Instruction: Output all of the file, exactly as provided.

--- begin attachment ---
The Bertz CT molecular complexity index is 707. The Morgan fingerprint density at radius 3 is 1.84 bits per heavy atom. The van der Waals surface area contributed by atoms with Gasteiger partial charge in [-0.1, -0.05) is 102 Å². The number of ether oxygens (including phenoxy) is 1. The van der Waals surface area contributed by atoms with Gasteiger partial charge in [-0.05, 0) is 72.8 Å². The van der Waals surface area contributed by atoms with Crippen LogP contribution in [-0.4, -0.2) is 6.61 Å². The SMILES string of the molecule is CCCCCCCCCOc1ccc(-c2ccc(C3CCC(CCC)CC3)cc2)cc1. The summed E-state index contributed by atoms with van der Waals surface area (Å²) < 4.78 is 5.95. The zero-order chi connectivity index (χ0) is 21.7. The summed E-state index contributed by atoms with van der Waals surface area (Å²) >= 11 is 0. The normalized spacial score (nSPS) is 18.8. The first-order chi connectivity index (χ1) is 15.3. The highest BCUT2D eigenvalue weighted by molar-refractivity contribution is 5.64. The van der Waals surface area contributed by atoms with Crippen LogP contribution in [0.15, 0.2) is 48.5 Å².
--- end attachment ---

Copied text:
The Bertz CT molecular complexity index is 707. The Morgan fingerprint density at radius 3 is 1.84 bits per heavy atom. The van der Waals surface area contributed by atoms with Gasteiger partial charge in [-0.1, -0.05) is 102 Å². The number of ether oxygens (including phenoxy) is 1. The van der Waals surface area contributed by atoms with Gasteiger partial charge in [-0.05, 0) is 72.8 Å². The van der Waals surface area contributed by atoms with Crippen LogP contribution in [-0.4, -0.2) is 6.61 Å². The SMILES string of the molecule is CCCCCCCCCOc1ccc(-c2ccc(C3CCC(CCC)CC3)cc2)cc1. The summed E-state index contributed by atoms with van der Waals surface area (Å²) < 4.78 is 5.95. The zero-order chi connectivity index (χ0) is 21.7. The summed E-state index contributed by atoms with van der Waals surface area (Å²) >= 11 is 0. The normalized spacial score (nSPS) is 18.8. The first-order chi connectivity index (χ1) is 15.3. The highest BCUT2D eigenvalue weighted by molar-refractivity contribution is 5.64. The van der Waals surface area contributed by atoms with Crippen LogP contribution in [0.15, 0.2) is 48.5 Å².